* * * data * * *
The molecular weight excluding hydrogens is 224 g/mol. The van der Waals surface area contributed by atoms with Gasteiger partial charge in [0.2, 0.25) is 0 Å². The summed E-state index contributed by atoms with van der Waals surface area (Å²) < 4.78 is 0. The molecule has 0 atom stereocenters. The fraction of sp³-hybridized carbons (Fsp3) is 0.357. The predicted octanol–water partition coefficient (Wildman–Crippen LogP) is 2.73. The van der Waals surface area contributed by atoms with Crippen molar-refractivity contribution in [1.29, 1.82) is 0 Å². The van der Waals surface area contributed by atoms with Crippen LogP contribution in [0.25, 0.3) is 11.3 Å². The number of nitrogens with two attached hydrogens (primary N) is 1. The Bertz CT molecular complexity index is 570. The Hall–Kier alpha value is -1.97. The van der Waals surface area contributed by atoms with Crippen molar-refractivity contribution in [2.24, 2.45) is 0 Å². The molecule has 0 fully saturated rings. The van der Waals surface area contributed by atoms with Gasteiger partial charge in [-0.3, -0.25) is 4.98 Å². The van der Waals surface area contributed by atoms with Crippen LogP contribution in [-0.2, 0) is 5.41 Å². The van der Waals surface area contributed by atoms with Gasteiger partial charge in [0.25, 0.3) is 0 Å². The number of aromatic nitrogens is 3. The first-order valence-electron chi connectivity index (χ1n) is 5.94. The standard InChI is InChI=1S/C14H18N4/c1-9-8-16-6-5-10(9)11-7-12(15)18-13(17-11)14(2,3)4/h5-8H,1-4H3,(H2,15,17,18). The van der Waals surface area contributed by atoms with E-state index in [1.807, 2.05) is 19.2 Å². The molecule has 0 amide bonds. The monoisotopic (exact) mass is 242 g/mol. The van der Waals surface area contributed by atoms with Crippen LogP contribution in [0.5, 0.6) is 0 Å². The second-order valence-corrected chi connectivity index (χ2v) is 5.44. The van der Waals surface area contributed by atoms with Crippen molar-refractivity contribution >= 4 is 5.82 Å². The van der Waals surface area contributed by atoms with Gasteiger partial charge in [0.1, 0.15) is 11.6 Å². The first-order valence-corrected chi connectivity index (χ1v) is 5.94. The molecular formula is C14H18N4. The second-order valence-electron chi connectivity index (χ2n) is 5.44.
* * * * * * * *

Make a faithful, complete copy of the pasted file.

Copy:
The molecular weight excluding hydrogens is 224 g/mol. The van der Waals surface area contributed by atoms with Gasteiger partial charge in [0.2, 0.25) is 0 Å². The summed E-state index contributed by atoms with van der Waals surface area (Å²) < 4.78 is 0. The molecule has 0 atom stereocenters. The fraction of sp³-hybridized carbons (Fsp3) is 0.357. The predicted octanol–water partition coefficient (Wildman–Crippen LogP) is 2.73. The van der Waals surface area contributed by atoms with Crippen molar-refractivity contribution in [1.29, 1.82) is 0 Å². The van der Waals surface area contributed by atoms with Crippen LogP contribution in [0.25, 0.3) is 11.3 Å². The number of nitrogens with two attached hydrogens (primary N) is 1. The Bertz CT molecular complexity index is 570. The Hall–Kier alpha value is -1.97. The van der Waals surface area contributed by atoms with Crippen molar-refractivity contribution in [2.24, 2.45) is 0 Å². The molecule has 0 fully saturated rings. The van der Waals surface area contributed by atoms with Gasteiger partial charge in [-0.3, -0.25) is 4.98 Å². The van der Waals surface area contributed by atoms with Crippen LogP contribution in [-0.2, 0) is 5.41 Å². The van der Waals surface area contributed by atoms with Gasteiger partial charge in [0.25, 0.3) is 0 Å². The number of aromatic nitrogens is 3. The first-order valence-electron chi connectivity index (χ1n) is 5.94. The standard InChI is InChI=1S/C14H18N4/c1-9-8-16-6-5-10(9)11-7-12(15)18-13(17-11)14(2,3)4/h5-8H,1-4H3,(H2,15,17,18). The van der Waals surface area contributed by atoms with E-state index in [1.807, 2.05) is 19.2 Å². The molecule has 0 amide bonds. The monoisotopic (exact) mass is 242 g/mol. The van der Waals surface area contributed by atoms with Crippen LogP contribution in [0.5, 0.6) is 0 Å². The second-order valence-corrected chi connectivity index (χ2v) is 5.44. The van der Waals surface area contributed by atoms with Crippen molar-refractivity contribution >= 4 is 5.82 Å². The van der Waals surface area contributed by atoms with Gasteiger partial charge in [0.1, 0.15) is 11.6 Å². The first-order valence-corrected chi connectivity index (χ1v) is 5.94. The molecular formula is C14H18N4. The second-order valence-electron chi connectivity index (χ2n) is 5.44.